Posted by Jonathan Maus (Publisher/Editor) on February 14th, 2013 at 4:48 pm
(Photos © J. Maus/BikePortland)
Behind the door of a non-descript industrial building on SE Ankeny Street, four bike builders have come together to ply their trade. Each one is at a different stage in their careers, yet they all share a love of making bicycles and a desire to build a business around it.
The four builders; Joshua Bryant (Cycles J. Bryant), Bob Kazmelski (Bantam Bicycle Works), Travis Cooper (Cycles Cooper) and Tess Velo (Telos Cycles) have each carved out a quarter of the 2,500 square foot shop space. Bryant, 33, is in the far corner. According to him, the space came about by fortunate timing and the sheer power of Portland's deep bike industry network. He and Bob Kazmelski met each other online through Flickr, a photo-sharing site. Then Bob got to know Travis Cooper from working together at Citybikes (a bike shop down the street). Bob also had become friends with Tess Velo after she took his framebuilding class at United Bicycle Institute.
"We were just ready to get our of our basements," Bryant said. A fan of French randoneurring bikes (and all things French if the large French flag, the "franco" in his email address and his long twisty-ended mustache are to be taken as clues), Bryant is the closest of the four to being a full-time bike builder. With three years of professional building under his belt, he hopes to be working in the shop full-time by next month.
Bryant says their are clear advantages to sharing space. Camaraderie and costs are the most obvious: Bryant hosts a weekly Sunday Shop Ride that has gained a steady following and there are several large machines they all share. Besides lower rent, Bryant points to the mix of backgrounds each one of them brings to the table. "We can bounce ideas of each other. I think we'll all grow from this experience." As proof of this idea-sharing, Bryant pulled out a chainstay tube and a cable stop. "See. Bob showed me this. He takes a rare-earth magnet to hold the stop to the tube. It's much easier than some complicated jig. And it works. Why didn't I think of that?!"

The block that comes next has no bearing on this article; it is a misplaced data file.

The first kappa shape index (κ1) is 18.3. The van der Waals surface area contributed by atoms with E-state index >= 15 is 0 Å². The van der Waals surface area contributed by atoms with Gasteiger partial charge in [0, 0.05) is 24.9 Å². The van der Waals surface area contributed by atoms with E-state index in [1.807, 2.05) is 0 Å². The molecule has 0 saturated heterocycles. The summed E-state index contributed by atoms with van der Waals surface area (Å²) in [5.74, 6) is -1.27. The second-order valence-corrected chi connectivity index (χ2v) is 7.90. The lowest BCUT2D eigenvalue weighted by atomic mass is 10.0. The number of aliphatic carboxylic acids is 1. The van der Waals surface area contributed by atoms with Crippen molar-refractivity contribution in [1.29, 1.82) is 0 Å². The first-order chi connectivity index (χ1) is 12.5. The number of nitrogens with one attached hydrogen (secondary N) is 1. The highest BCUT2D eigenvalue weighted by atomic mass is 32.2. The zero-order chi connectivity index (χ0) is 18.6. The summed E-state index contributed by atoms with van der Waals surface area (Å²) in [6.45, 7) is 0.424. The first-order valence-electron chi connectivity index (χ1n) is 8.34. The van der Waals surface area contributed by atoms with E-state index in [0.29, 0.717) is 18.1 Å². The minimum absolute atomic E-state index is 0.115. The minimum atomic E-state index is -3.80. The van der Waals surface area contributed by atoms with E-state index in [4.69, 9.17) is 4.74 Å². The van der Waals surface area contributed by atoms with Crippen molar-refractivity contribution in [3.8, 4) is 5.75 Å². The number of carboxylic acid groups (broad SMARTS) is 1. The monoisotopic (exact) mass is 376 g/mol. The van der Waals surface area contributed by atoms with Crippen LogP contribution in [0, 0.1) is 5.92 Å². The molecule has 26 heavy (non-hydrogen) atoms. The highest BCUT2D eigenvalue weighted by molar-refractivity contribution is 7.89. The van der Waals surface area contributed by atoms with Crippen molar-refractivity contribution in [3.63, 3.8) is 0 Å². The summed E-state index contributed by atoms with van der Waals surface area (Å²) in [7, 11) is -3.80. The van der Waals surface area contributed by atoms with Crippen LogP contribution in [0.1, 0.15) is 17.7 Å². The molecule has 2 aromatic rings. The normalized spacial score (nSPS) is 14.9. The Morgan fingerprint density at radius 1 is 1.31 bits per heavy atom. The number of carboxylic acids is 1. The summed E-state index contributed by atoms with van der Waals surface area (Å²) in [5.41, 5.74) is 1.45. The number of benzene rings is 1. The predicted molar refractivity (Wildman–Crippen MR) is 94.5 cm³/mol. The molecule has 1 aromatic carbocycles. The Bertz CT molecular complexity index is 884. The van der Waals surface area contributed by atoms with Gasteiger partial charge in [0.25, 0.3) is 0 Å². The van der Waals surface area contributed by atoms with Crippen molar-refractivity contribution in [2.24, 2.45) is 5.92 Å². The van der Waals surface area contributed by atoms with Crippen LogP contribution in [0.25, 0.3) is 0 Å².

Across the shop floor, 29-year-old Tess Velo (yes, that's her real name) looks over a shop tool parts catalog. Velo's day job is managing the Joe Bike store at SE Cesar Chavez and Lincoln. She's found a great situation at 1515 SE Ankeny. With shop tools given to her by Joe Bike owner Joe Doebele (after using them to build the Shuttlebug cargo bike), Velo now works just a few yards from Bob, her former instructor at UBI. "This was such a good opportunity. I a cool mix of people and a great location." Velo hopes to use the space not only build bike frames (so far, she's only got orders from friends and family — a common way to start out), but to do other metalwork as well. She's currently working on a project for the Portland Aquarium.
Bob Kazmelski, 37, is the most veteran of the four and 1515 SE Ankeny was his brainchild. "I knew Jordan [Hufnagel, a framebuilder] was moving out, and I was like, 'Hey Jordan, what's going on with your shop space?'". Kazmelski has seven years at Bilenky Cycle Works under his belt and moved from Philadelphia to Portland with his family a year-and-a-half ago. These days he's doing Bantam Cycle Works part time, while also teaching a bit at UBI. He spends most of his time taking care of his five-and-a-half year old daughter. Used to the bustling (and small) Bilenky shop where eight people crammed into a space much smaller than this one, he said, "I think I'd get lonely working by myself." Kazmelski added that ideally he'd be able to build bikes full time, but he's taking it as it comes.
For 28-year-old Travis Cooper, another recent transplant who came to Portland from Kentucky, just having space to stretch out is a huge advantage. Cooper apprenticed for three years under noted builder Doug Fattic and has spent the last year building his own business. To make ends meet, Cooper still works part-time at Citybikes. "I'm almost there [being a full-time builder], but not quite." He used to work out of a small garage where he'd have to move things out of the way just to get a bike into the welding stand. "This," he said, stretching his arms out as wide as they'd go, "is awesome."
Portland has a long history as a home of framebuilders. The up-and-coming tenants at 1515 SE Ankeny are a clear sign that that legacy is as strong as ever.
*Elias Grey of Lemolo Bags also works at the shop, but he wasn't there when I stopped in.